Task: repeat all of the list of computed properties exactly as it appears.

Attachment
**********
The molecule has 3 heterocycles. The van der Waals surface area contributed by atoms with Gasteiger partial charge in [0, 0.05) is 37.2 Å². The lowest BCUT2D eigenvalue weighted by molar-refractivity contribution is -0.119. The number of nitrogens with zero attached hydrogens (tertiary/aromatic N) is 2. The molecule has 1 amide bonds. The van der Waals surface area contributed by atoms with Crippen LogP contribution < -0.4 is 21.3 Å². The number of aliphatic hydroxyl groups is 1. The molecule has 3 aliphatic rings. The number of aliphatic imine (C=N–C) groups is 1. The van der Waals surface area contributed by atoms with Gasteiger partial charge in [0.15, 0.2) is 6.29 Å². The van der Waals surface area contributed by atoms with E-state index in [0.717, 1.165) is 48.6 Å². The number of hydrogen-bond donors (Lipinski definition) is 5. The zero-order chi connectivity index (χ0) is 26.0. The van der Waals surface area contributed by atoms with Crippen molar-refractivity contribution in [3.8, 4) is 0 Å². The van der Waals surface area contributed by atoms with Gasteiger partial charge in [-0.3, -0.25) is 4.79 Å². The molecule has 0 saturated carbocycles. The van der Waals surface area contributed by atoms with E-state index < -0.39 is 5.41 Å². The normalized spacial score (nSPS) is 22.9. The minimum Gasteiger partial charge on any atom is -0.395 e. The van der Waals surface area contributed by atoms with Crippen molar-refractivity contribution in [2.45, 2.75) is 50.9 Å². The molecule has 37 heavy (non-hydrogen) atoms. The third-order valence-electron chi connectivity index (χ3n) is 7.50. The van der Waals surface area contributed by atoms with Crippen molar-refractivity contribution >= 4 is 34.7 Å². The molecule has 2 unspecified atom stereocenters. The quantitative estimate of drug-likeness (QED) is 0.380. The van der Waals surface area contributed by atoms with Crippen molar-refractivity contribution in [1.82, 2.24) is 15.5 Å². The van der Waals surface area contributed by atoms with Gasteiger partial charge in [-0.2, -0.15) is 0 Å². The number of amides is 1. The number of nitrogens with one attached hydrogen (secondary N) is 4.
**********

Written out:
The molecule has 3 heterocycles. The van der Waals surface area contributed by atoms with Gasteiger partial charge in [0, 0.05) is 37.2 Å². The lowest BCUT2D eigenvalue weighted by molar-refractivity contribution is -0.119. The number of nitrogens with zero attached hydrogens (tertiary/aromatic N) is 2. The molecule has 1 amide bonds. The van der Waals surface area contributed by atoms with Crippen LogP contribution < -0.4 is 21.3 Å². The number of aliphatic hydroxyl groups is 1. The molecule has 3 aliphatic rings. The number of aliphatic imine (C=N–C) groups is 1. The van der Waals surface area contributed by atoms with Gasteiger partial charge in [0.15, 0.2) is 6.29 Å². The van der Waals surface area contributed by atoms with E-state index in [0.717, 1.165) is 48.6 Å². The number of hydrogen-bond donors (Lipinski definition) is 5. The zero-order chi connectivity index (χ0) is 26.0. The van der Waals surface area contributed by atoms with Crippen molar-refractivity contribution in [3.8, 4) is 0 Å². The van der Waals surface area contributed by atoms with Gasteiger partial charge in [-0.3, -0.25) is 4.79 Å². The molecule has 0 saturated carbocycles. The van der Waals surface area contributed by atoms with E-state index < -0.39 is 5.41 Å². The normalized spacial score (nSPS) is 22.9. The minimum Gasteiger partial charge on any atom is -0.395 e. The van der Waals surface area contributed by atoms with Crippen molar-refractivity contribution in [2.45, 2.75) is 50.9 Å². The molecule has 37 heavy (non-hydrogen) atoms. The third-order valence-electron chi connectivity index (χ3n) is 7.50. The van der Waals surface area contributed by atoms with Crippen molar-refractivity contribution >= 4 is 34.7 Å². The molecule has 2 unspecified atom stereocenters. The quantitative estimate of drug-likeness (QED) is 0.380. The van der Waals surface area contributed by atoms with Crippen molar-refractivity contribution in [1.82, 2.24) is 15.5 Å². The van der Waals surface area contributed by atoms with Gasteiger partial charge in [-0.2, -0.15) is 0 Å². The number of amides is 1. The number of nitrogens with one attached hydrogen (secondary N) is 4.